The inspector general’s office for the U.S. Department of Housing and Urban Affairs released an investigative report Tuesday that found no evidence that HUD Secretary Ben Carson used his position to benefit his son’s business interests in Baltimore, but he “could have done more to avoid the appearance that he was not complying with federal ethics regulations.”
The investigation stems largely from a 2017 “listening tour” in the city by Carson, a former neurosurgeon at the Johns Hopkins Hospital in Baltimore.
The report said the inspector general’s office received “multiple complaints” that the HUD secretary allowed his son to invite companies and individuals to participate in the tour to advance his own financial interests. Ben Carson Jr. is chairman of a Columbia-based investment firm called Interprise Partners.
HUD spokeswoman Caroline Vanvick did not return messages seeking reaction Tuesday afternoon.
In a statement Wednesday afternoon, Carson Jr. said he was "gratified that a two-and-a-half year, independent investigation has completely cleared Secretary Carson of all ethical conflicts, and made clear that my business interests have nothing to do with HUD.
“While my family and I were always confident in the eventual outcome, it is irresponsible to spend millions of American taxpayer dollars on a partisan witch-hunt meant to discredit Secretary Carson and the Carson family,” he said.
The investigation by the HUD watchdog focused on a stop on the tour in the Poppleton neighborhood, a hardscrabble part of West Baltimore that had been promised revitalization for decades.
HUD already had backed a $56 million loan for a massive redevelopment project in Poppleton called Center\West, the second-largest loan ever backed by the department in Baltimore.
Carson Jr. was not involved in the project, a luxury housing complex and other amenities near the University of Maryland professional schools. But Poppleton was on a list that a city housing official and Carson Jr. discussed as possible investment opportunities for Carson’s company.
The report said Carson Jr., at the direction of his father, invited several people or companies to join him on the two-day tour.
One was Seema Verma, administrator of the Centers for Medicare and Medicaid Services, based in Woodlawn. Three months after the Baltimore visit, the federal agency awarded a $485,000 contract to the Columbia-based consulting company Myriddian, where Carson Jr.'s wife, Merlynn, was listed as CEO. While past reports said Carson Jr. was listed as a board member of Myriddian, he said Wednesday he was not affiliated with the company.
The HUD report found that the person responsible for the contract with Myriddian did not know of the relationship between Merlynn Carson and Ben Carson Sr., and the contract was awarded properly.
The list of tour invitees from Carson Jr. also included representatives of La Cite, the New York developer of Center\West.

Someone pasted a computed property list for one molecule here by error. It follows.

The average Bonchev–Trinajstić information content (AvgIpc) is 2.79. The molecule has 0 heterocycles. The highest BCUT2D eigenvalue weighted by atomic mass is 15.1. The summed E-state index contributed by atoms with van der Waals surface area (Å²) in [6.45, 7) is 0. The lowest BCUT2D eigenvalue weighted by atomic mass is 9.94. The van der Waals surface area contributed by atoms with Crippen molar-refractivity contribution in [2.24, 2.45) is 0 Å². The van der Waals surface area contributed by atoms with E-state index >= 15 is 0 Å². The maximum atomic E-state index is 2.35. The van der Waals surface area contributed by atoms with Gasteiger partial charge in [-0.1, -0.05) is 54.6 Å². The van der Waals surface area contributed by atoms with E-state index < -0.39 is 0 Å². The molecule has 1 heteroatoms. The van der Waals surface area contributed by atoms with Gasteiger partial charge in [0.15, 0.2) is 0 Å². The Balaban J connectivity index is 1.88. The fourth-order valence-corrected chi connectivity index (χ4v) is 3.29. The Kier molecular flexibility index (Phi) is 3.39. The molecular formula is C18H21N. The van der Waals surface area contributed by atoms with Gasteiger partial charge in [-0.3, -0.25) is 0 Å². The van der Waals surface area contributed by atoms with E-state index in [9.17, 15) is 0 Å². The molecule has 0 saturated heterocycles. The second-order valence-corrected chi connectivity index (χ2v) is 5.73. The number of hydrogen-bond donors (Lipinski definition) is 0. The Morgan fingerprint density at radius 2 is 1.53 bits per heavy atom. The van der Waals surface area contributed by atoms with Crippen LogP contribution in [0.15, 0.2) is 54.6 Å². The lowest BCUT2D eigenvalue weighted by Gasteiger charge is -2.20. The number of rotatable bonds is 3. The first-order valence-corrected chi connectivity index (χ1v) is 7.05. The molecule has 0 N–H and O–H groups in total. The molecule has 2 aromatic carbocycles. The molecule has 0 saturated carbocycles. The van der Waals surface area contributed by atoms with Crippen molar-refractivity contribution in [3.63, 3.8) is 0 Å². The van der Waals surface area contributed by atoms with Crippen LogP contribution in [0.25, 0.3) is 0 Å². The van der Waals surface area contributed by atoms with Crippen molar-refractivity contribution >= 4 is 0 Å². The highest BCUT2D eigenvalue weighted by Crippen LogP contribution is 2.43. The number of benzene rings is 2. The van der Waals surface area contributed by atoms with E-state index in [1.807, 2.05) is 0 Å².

“A particular focus on this investigation stemmed from allegations Carson Jr. may have attempted to advance his business interests in connection with an event La Cite Development hosted on the second day of the listening tour at its Center\West development project,” the report said.
After the visit, the report said, HUD awarded a million-dollar grant for neighborhood improvement. The report, however, said investigators did not find Carson Sr. or Carson Jr. were involved in that decision.
It also found that Carson Jr. has had no financial interest in Poppleton projects, including Center\West or the neighboring public housing project Poe Homes, which was being considered at the time of the tour for a program that allows private developers to take over redevelopment.
Since the tour, The Baltimore Sun has reported that Center\West has been mired in years of delays that persist today and have left the city on the hook for millions of dollars in bonds it sold to support the project. Only two apartment buildings out of 30 proposed have been completed, and the first occupancy permits for only some of the units were issued within the past year.
The inspector general’s report noted that a city official was “disconcerted” about Poppleton’s inclusion because of the way HUD had gone about financing the project years before. The New York-based developer La Cite had sought a HUD-backed loan from HUD’s Baltimore field office in 2009 but the office would not approve it. La Cite ultimately got approval for the loan from the New York field office, which was unusual.
The HUD report did not appear to seek explanation of why the project was approved over the objections of Baltimore officials.
After an introduction by Carson Jr., HUD included the Center\West project as the last stop on the tour.
According to the report, HUD lawyers had expressed concerns about Carson Jr.'s involvement in the tour, reporting to inspectors that they feared he had a financial stake or wanted a stake in projects and that would give the appearance the secretary was using his position to benefit his son. They also feared the involvement could become public through a public records request, it said.
(The Sun had filed such a request for information specific to the Center\West project, but it was rejected by HUD officials after a year of consideration because it sought confidential business information.)
The report said the secretary was told of the lawyers’ concerns and had responded by saying that it would be hard to avoid involving his son in a Baltimore tour because he was “the largest employer in Baltimore.”
Carson Jr. put off some HUD officials, as well as city officials, by personally attending the tour, the report said.
A two-page memo written by a HUD lawyer about the concerns was published in 2018 by The Washington Post. The inspector general launched his investigation the same year.
Baltimore Sun reporter Jeff Barker contributed to this article.